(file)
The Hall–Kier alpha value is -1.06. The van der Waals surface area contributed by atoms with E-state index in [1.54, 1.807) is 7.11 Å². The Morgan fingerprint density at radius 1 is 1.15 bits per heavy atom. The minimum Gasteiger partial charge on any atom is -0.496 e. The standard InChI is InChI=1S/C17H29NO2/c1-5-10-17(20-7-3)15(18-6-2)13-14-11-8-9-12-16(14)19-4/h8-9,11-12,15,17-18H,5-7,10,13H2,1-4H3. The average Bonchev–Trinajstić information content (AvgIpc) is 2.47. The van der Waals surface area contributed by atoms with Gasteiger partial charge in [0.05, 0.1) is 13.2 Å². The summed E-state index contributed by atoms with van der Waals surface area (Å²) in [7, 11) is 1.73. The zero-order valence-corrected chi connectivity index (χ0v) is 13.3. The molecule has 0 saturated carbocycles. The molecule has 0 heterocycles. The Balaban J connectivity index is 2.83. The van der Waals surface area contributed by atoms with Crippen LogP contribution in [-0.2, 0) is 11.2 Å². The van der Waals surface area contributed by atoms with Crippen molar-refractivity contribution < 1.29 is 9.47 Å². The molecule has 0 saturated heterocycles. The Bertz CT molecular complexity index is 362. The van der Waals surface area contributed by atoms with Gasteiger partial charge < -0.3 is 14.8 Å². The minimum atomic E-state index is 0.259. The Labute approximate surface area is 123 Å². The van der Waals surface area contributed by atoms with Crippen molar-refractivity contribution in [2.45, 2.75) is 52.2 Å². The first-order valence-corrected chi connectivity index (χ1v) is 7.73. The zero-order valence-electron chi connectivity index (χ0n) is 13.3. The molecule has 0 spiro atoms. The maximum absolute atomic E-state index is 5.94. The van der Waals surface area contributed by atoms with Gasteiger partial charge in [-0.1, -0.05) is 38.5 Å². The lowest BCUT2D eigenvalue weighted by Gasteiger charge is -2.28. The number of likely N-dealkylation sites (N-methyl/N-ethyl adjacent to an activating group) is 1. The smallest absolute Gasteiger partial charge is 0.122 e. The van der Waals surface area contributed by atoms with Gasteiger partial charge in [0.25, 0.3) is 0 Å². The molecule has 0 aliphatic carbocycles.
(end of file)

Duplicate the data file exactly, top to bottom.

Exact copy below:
The Hall–Kier alpha value is -1.06. The van der Waals surface area contributed by atoms with E-state index in [1.54, 1.807) is 7.11 Å². The Morgan fingerprint density at radius 1 is 1.15 bits per heavy atom. The minimum Gasteiger partial charge on any atom is -0.496 e. The standard InChI is InChI=1S/C17H29NO2/c1-5-10-17(20-7-3)15(18-6-2)13-14-11-8-9-12-16(14)19-4/h8-9,11-12,15,17-18H,5-7,10,13H2,1-4H3. The average Bonchev–Trinajstić information content (AvgIpc) is 2.47. The van der Waals surface area contributed by atoms with Gasteiger partial charge in [0.05, 0.1) is 13.2 Å². The summed E-state index contributed by atoms with van der Waals surface area (Å²) in [7, 11) is 1.73. The zero-order valence-corrected chi connectivity index (χ0v) is 13.3. The molecule has 0 saturated carbocycles. The molecule has 0 heterocycles. The Balaban J connectivity index is 2.83. The van der Waals surface area contributed by atoms with Crippen LogP contribution in [-0.2, 0) is 11.2 Å². The van der Waals surface area contributed by atoms with Crippen molar-refractivity contribution < 1.29 is 9.47 Å². The molecule has 0 saturated heterocycles. The Bertz CT molecular complexity index is 362. The van der Waals surface area contributed by atoms with Gasteiger partial charge < -0.3 is 14.8 Å². The minimum atomic E-state index is 0.259. The Labute approximate surface area is 123 Å². The van der Waals surface area contributed by atoms with Crippen molar-refractivity contribution in [2.45, 2.75) is 52.2 Å². The first-order valence-corrected chi connectivity index (χ1v) is 7.73. The zero-order valence-electron chi connectivity index (χ0n) is 13.3. The molecule has 0 spiro atoms. The maximum absolute atomic E-state index is 5.94. The van der Waals surface area contributed by atoms with Gasteiger partial charge in [-0.1, -0.05) is 38.5 Å². The lowest BCUT2D eigenvalue weighted by Gasteiger charge is -2.28. The number of likely N-dealkylation sites (N-methyl/N-ethyl adjacent to an activating group) is 1. The smallest absolute Gasteiger partial charge is 0.122 e. The van der Waals surface area contributed by atoms with Gasteiger partial charge in [0.25, 0.3) is 0 Å². The molecule has 0 aliphatic carbocycles.